Treatment Guide

Niacin (Vitamin B3) deficiency in celiac disease

Niacin, also called vitamin B3, is required by all the cells of our body making it essential for vitality and life itself.

Niacin is essential for keeping our skin and digestive tract healthy, our brain and nervous system  functioning normally, certain key cell processes repaired, our adrenal glands producing steroid hormones at demand levels, sex glands producing the hormones estrogen, progesterone and testosterone and, most especially, for producing energy to keep our body alive.1

When absorbed from the small intestinal tract, niacin becomes part of a process including more than 200 enzymes involved in metabolism of carbohydrates, proteins and fatty acids, that is, chemical reactions that maintain life.1 Niacin is stored by the liver.2

Niacin must be digested to release its absorbable forms, nicotinamide and nicotinic acid. These molecules are absorbed across the intestinal lining at low concentrations by sodium-dependent facilitated diffusion, meaning they need help to get into the bloodstream.1 Niacin is absorbed at higher concentrations by passive diffusion, meaning the niacin molecules simply cross through the lining.2 That said, absorption is hampered by the swelling and thickening of the intestinal lining that occurs in celiac disease.  Removing gluten reduces the inflammation and allows the lining to heal, facilitating passage of niacin through the lining into the bloodstream.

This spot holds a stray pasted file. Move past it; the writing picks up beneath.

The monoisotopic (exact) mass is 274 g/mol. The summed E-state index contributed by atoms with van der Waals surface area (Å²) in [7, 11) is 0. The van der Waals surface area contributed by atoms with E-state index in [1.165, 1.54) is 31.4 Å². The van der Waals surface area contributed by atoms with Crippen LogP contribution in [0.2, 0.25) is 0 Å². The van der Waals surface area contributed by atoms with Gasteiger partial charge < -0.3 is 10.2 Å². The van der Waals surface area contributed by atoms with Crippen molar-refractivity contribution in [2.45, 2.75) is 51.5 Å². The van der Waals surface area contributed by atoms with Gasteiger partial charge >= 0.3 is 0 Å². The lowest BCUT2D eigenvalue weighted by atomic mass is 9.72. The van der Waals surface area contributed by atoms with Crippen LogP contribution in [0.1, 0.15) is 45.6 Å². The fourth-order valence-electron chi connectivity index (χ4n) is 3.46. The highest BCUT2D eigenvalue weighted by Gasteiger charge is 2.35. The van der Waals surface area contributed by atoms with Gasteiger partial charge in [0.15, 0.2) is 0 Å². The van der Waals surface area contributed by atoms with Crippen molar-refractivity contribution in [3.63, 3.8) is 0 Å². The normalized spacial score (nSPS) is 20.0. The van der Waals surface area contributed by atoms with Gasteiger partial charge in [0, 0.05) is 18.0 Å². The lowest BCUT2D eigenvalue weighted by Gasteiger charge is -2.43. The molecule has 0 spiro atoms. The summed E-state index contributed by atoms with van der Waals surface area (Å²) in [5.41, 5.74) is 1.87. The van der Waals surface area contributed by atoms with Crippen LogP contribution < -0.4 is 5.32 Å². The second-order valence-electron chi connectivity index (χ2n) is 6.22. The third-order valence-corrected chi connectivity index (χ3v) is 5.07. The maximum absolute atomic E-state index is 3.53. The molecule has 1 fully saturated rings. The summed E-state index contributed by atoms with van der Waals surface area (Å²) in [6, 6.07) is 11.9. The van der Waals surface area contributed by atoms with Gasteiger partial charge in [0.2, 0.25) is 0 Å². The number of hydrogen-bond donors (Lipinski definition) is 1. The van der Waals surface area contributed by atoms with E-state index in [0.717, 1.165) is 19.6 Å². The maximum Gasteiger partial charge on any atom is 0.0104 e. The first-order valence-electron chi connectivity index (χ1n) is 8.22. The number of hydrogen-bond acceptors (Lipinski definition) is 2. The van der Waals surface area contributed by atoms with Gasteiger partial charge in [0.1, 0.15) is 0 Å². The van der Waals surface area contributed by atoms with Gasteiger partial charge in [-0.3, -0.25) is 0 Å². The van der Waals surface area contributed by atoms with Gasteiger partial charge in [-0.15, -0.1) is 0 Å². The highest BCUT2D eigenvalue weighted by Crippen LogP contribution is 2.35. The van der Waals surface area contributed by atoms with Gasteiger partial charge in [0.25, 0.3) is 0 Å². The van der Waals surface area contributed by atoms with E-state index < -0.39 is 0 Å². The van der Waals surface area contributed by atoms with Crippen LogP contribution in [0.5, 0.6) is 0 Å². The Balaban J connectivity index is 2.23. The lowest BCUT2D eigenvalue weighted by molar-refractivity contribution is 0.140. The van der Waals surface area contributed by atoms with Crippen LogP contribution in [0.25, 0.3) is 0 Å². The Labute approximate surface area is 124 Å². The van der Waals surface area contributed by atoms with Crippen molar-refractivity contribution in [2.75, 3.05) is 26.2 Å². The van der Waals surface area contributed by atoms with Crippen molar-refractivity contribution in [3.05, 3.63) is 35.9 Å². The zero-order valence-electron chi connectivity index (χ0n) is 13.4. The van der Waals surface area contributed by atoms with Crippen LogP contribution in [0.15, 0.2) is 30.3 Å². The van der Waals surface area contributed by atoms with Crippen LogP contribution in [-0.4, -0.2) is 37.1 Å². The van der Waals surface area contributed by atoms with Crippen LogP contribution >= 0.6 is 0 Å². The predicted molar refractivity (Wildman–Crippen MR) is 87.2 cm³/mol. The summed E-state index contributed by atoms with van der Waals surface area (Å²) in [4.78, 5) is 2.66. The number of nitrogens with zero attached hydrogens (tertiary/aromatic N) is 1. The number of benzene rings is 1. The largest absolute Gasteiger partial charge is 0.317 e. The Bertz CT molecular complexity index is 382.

Intriguing animal research by Sandhur et. al. has shown that niacin deficiency itself sensitizes the intestinal mucosa of rats to gluten in wheat, barley, rye, oats and corn and induces susceptibility to gluten toxicity by means of cellular dysfunction.3 Human research needs to investigate this effect of niacin deficiency in human celiac disease.


Niacin Deficiency

Niacin deficiency due to malabsorption is common in celiac disease before gluten is removed from the diet.1 Niacin deficit can be aggravated by a lack of niacin, or the amino acid tryptophan, in the diet. Our body uses tryptophan to make niacin as a back up mechanism.  Smoking also impairs absorption of niacin.2